Over this span, he was an employee at the CIA, and with the United States Consulate in Shanghai and Hong Kong. Chin was found guilty on charges of conspiracy to commit espionage, passing classified information to a foreign government, and failure to report income earned in a foreign bank account.
The remainder of the 28 cases were predominantly in the defense or aerospace sector. Though, as evidenced by the Larry Chin case above, there were cases where sensitive intelligence or diplomatic data was at play.
On December 12, 2018, Peter Harrell, former Deputy Assistant Secretary for Counter Threat Finance and Sanctions in the State Department’s Bureau of Economic and Business Affairs gave testimony before the Senate Judiciary Committee.
In the testimony, he outlined two areas of the non-traditional threat: economic espionage, and espionage against U.S. colleges and universities.
One area in Mr. Harrell’s testimony was quite striking.
“China is pursuing a whole-of-society approach to its technological capabilities that includes purchasing innovative companies through overseas investments, requiring western companies to transfer cutting edge technologies to China as a condition of market access, providing vast state resources to finance domestic technological development, and financing training for top Chinese students and researchers overseas and paying a hefty premium to attract talent back to China.”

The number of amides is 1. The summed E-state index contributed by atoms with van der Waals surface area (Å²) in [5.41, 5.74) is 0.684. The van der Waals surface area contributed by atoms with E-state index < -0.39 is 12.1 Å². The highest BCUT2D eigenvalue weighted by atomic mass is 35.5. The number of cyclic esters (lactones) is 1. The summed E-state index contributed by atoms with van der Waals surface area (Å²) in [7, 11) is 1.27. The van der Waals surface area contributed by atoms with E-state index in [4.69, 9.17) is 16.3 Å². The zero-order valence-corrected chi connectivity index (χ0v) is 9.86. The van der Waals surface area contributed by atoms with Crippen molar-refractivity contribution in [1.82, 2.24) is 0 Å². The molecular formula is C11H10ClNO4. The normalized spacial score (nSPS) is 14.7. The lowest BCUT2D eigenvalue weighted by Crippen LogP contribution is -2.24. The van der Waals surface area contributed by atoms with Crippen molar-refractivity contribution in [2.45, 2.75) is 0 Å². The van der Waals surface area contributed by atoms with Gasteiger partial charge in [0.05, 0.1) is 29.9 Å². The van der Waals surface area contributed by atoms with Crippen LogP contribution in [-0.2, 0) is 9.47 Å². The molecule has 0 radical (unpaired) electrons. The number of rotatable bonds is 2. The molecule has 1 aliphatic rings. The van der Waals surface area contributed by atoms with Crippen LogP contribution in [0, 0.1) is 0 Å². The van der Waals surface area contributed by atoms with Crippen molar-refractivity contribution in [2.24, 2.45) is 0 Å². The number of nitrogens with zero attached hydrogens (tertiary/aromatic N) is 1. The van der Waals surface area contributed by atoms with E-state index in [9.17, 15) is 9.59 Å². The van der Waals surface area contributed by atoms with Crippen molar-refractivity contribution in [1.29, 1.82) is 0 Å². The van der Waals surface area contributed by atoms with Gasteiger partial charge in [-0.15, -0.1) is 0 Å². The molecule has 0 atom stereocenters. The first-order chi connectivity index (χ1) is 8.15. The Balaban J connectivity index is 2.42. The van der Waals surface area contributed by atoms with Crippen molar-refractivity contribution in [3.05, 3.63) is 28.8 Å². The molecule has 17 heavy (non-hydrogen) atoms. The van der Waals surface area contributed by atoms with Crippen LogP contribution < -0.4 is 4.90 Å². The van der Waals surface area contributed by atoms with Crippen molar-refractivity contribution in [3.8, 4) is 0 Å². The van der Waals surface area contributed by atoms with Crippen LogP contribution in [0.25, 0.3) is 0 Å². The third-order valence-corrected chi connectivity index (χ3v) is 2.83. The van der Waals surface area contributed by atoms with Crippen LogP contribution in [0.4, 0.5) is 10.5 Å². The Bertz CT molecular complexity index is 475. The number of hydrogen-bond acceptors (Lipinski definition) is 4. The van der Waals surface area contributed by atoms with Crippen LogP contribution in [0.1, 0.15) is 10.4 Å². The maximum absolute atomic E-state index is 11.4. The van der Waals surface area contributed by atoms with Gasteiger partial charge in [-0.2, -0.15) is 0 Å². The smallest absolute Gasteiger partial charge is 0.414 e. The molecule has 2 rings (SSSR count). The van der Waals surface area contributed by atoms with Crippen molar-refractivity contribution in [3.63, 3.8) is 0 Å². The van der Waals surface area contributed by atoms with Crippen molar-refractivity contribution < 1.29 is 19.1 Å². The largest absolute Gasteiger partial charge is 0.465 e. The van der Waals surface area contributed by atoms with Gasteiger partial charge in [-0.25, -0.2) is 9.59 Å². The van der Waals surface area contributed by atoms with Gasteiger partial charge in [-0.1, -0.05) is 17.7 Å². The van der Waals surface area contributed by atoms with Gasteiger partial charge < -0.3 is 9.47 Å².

Mr. Harrell followed this lengthy statement with a nod to espionage. He noted:
“Outright theft of U.S. and western intellectual property (IP) is a key piece of China’s strategy, but it is only a piece.”
Mr. Harrell might be correct. We should be concerned about a country where the government is on a track to dominate their own business sector. I would also contend there are definite parallels between perceived Chinese government control over the business sector and its actual control over free speech.
The perfect example of this is with respect to freedom of the press. According to the Council on Foreign Relations:
“China’s constitution affords its citizens freedom of speech and press, but the opacity of Chinese media regulations allows authorities to crack down on news stories by claiming that they expose state secrets and endanger the country.”
Before the United States opens its doors wider to trade with China, we should consider that speech and actions are closely related.
The markets have had mixed emotions about the possibility of a trade deal, and they are not getting any help from the Trump administration.
Robert Lighthizer was non-committal in Senate testimony this week, offering:
“I don’t know when something is going to happen [with China.] We are either going to have a good result or we are going to have a bad result before too long. I’m not setting a specific timeframe. It’s not up to me.”
Wall Street is banking on a resolution to the trade dispute and the possibility of lessening the effects of tariffs and the trade deficit. In an interview with the “Freakonomics” podcast, Gary Cohn, former Goldman Sachs executive and White House economic stated: “Trump needs a win.”
It sounds as Wall Street is hopeful because it needs to be. We’ll see if the Trump administration can balance the risks and get the win.
Disclaimer: The views expressed in the article are solely those of the author and do not represent those of, nor should they be attributed to, CCN.
Last modified: January 10, 2020 7:08 PM UTC